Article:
The tick will be submitted to the Connecticut Agricultural Experiment Station in New Haven.
“It’s a free program,” said Knauf, adding there is no need to be a Darien resident.
“We mail daily to New Haven, year round,” Knauf said. “The results are generally back within five days.”
This program provides “a good way to find out if you may have been exposed to Lyme,” he said, adding that CAES also tests for other tick-related conditions including Babesious and Anaplasmosis.
“We take any tick in. They determine at the lab whether or not it represents a risk,” Knauf said. “They notify the resident who submits the tick directly, and copy us as well.”
“Last year, the department submitted about 150 ticks all season, but not all of them were tested,” he said. “They only test deer ticks that have been engorged to a person’s body.”
Reducing risk
Regarding the prevalence of infected ticks statewide, 30% of those tested are found to be positive for Lyme, according to Knauf, adding that in 2018, there was a “slight increase,” to 33%.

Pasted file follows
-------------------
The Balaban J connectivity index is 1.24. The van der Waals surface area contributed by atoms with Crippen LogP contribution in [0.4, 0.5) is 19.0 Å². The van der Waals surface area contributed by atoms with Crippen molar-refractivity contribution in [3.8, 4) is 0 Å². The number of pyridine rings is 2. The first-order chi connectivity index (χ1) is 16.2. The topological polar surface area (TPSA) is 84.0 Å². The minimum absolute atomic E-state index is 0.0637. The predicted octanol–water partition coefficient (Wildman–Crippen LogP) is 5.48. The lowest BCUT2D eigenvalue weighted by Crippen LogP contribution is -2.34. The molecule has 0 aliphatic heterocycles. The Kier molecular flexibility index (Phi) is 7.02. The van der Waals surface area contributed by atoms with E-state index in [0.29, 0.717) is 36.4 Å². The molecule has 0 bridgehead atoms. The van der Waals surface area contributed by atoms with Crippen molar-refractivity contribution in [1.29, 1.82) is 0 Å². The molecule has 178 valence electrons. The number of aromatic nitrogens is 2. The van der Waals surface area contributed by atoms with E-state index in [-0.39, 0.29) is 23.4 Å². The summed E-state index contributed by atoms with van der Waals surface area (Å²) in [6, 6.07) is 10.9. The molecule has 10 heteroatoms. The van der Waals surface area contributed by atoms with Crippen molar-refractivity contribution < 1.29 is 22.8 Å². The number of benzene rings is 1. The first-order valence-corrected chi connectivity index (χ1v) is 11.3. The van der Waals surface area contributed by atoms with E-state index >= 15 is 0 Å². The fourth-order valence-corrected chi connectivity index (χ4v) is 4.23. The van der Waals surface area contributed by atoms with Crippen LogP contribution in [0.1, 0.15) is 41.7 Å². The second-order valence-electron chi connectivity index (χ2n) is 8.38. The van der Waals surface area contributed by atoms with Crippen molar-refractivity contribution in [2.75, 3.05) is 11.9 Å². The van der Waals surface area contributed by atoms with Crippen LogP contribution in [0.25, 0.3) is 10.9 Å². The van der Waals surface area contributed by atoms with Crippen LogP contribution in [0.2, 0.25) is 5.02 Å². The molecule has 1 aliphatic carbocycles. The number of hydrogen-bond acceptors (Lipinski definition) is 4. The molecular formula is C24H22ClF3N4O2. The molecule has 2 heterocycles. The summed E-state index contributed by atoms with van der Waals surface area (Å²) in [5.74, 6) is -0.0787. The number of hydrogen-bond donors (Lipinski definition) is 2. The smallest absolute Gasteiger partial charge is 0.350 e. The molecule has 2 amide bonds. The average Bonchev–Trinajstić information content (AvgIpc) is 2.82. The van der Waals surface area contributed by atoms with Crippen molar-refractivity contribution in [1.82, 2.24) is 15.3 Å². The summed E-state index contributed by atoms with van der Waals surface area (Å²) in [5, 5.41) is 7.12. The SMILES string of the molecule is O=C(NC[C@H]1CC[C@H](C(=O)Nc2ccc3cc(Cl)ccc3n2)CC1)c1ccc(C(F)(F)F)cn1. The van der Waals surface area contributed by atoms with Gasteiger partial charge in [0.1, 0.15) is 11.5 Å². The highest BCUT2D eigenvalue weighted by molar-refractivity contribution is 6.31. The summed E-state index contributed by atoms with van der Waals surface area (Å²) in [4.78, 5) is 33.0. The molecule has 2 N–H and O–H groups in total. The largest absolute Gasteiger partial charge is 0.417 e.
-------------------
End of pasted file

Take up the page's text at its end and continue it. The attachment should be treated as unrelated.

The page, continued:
Knauf said while deer are “the mechanism of transport of ticks, the actual virus reservoir is mice, so the real problem and the real source of the Lyme Disease virus is mice.”
“The deer are like a bus and the mice are where it comes from,” Knauf said.
Darien resident Laurie McGrath is co-chairman of the Darien Deer Committee, whose goal is to manage the deer population in Darien. The committee connects homeowners with bowhunters during hunting season, which runs from Sept. 15 to the end of January.
“What I hear people misunderstand the most is they think that even if we eradicated deer, that the mice will still be the carriers of Lyme disease,” McGrath said.

She said that while mice can play a role in the life cycle of the tick, “unless the ticks have a major mammal host, the tick population would collapse.”

Deer reduction
According to Harold Kilpatrick, a wildlife biologist for DEEP (Department of Energy and Environmental Protection), there has been a reduction in the deer population in Fairfield County. “This year, we had an estimated 41 deer per square mile. In 2013, we had an estimated 43 deer per square mile. So it has gone down some.”
He added that deer-vehicle accidents in Fairfield County have been dropping “as we continue to liberalize deer hunting opportunities.”
Since 1998, DEEP has increased opportunities for hunters to harvest more deer. “One of these opportunities is we’ve created a replacement tag program that allows hunters to kill additional female deer,” he said.